For planets that orbit beyond a star’s habitable zone, water ice will become frozen solid, and the only liquid water will likely be found in underground reservoirs (this is the case on Mars). As such, finding planets that are just right in terms of average surface temperature is intrinsic to the “low-hanging fruit” approach of searching for life in our Universe.
But of course, just because a planet is warm enough to have water on its surface doesn’t mean that life can thrive on it. As our own Solar System beautifully demonstrates, a planet can have the necessary conditions for life, but still become a sterile environment because it lacks a protective magnetosphere.
This is what scientists believe happened to Mars. Located within our Sun’s Goldilocks zone (albeit on the outer edge of it), Mars is believed to have once had an atmosphere and liquid water on its surface. But today, atmospheric pressure on the surface of Mars is only 1% that of Earth’s, and the surface is dry, cold, and devoid of life.
The reason for this, it has been determined, is because Mars lost its magnetosphere 4.2 Billion years ago. According to NASA’s MAVEN mission, this resulted in Mars’ atmosphere being slowly stripped away over the course of the next 500 million years by solar wind. What little atmosphere it had left was not enough to retain heat, and its surface water evaporated.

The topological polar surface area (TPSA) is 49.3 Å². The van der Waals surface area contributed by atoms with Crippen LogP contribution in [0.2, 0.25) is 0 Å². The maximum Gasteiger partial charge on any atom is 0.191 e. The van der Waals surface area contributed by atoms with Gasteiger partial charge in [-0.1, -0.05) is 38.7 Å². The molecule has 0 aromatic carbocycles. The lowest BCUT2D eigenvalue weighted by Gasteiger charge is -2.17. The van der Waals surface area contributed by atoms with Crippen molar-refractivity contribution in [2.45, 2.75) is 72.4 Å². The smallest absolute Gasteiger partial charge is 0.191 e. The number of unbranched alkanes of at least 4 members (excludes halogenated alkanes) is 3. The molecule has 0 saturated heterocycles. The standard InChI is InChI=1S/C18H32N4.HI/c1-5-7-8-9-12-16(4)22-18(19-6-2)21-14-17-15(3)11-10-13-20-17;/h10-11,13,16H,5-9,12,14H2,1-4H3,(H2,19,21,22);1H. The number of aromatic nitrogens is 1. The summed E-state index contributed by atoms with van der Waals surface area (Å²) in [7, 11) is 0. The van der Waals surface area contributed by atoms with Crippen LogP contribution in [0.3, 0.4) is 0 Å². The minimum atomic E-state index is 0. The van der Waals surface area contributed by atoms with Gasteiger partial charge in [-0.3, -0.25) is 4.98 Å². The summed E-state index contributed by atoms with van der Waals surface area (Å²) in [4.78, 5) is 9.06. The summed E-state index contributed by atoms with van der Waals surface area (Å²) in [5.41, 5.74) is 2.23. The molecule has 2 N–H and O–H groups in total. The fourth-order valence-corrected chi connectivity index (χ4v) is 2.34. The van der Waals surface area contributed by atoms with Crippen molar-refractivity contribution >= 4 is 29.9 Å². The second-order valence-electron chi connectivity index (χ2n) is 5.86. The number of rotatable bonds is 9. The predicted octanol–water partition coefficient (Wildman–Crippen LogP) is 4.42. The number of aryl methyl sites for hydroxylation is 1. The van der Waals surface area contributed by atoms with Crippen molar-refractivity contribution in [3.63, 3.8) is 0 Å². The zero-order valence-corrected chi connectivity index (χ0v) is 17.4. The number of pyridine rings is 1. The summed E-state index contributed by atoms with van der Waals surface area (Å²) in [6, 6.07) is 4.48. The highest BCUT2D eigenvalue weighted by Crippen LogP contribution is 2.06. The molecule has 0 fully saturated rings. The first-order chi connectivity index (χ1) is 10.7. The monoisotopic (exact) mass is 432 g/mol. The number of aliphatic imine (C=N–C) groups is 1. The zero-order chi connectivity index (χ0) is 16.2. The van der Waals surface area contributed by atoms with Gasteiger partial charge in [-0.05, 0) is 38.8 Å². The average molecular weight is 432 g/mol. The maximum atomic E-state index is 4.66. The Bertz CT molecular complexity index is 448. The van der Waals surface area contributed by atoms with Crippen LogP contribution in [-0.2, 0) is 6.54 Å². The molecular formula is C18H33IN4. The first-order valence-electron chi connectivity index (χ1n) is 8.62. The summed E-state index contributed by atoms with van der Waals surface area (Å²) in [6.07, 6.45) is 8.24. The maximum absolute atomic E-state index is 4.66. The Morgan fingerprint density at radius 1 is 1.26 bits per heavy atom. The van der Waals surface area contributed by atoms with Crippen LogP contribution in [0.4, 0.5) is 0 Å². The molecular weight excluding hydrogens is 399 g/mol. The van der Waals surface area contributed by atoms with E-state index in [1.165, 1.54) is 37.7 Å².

By the same token, planets that do not have protective magnetospheres are also subject to an intense level of radiation on their surfaces. On the Martian surface, the average dose of radiation is about 0.67 millisieverts (mSv) per day, which is about a fifth of what people are exposed to here on Earth in the course of a year.
We can expect similar situations on extra-solar planets where a magnetosphere does not exist. Essentially, Earth is fortunate in that it not only orbits in a pretty cushy spot around our Sun, but that its core is differentiated between a solid inner core and a liquid, rotating outer core. This rotation, it is believed, is responsible for creating a dynamo effect that in turn creates Earth’s magnetic field.